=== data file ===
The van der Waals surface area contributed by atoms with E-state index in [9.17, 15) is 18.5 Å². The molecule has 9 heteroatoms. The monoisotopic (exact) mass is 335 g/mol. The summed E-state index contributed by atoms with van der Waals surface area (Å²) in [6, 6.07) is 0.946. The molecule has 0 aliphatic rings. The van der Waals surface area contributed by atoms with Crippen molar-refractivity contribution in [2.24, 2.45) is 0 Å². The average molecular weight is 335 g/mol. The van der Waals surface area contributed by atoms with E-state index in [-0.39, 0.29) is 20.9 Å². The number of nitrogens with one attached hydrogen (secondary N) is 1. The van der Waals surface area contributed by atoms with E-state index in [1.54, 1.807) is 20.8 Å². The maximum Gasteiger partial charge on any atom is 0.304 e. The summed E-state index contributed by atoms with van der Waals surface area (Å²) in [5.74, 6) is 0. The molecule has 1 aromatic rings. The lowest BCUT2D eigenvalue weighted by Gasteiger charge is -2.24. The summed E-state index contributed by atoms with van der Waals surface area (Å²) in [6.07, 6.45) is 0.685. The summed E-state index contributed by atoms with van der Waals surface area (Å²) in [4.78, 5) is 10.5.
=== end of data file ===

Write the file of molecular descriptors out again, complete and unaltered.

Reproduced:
The van der Waals surface area contributed by atoms with E-state index in [9.17, 15) is 18.5 Å². The molecule has 9 heteroatoms. The monoisotopic (exact) mass is 335 g/mol. The summed E-state index contributed by atoms with van der Waals surface area (Å²) in [6, 6.07) is 0.946. The molecule has 0 aliphatic rings. The van der Waals surface area contributed by atoms with Crippen molar-refractivity contribution in [2.24, 2.45) is 0 Å². The average molecular weight is 335 g/mol. The van der Waals surface area contributed by atoms with E-state index in [-0.39, 0.29) is 20.9 Å². The number of nitrogens with one attached hydrogen (secondary N) is 1. The van der Waals surface area contributed by atoms with E-state index in [1.54, 1.807) is 20.8 Å². The maximum Gasteiger partial charge on any atom is 0.304 e. The summed E-state index contributed by atoms with van der Waals surface area (Å²) in [5.74, 6) is 0. The molecule has 1 aromatic rings. The lowest BCUT2D eigenvalue weighted by Gasteiger charge is -2.24. The summed E-state index contributed by atoms with van der Waals surface area (Å²) in [6.07, 6.45) is 0.685. The summed E-state index contributed by atoms with van der Waals surface area (Å²) in [4.78, 5) is 10.5.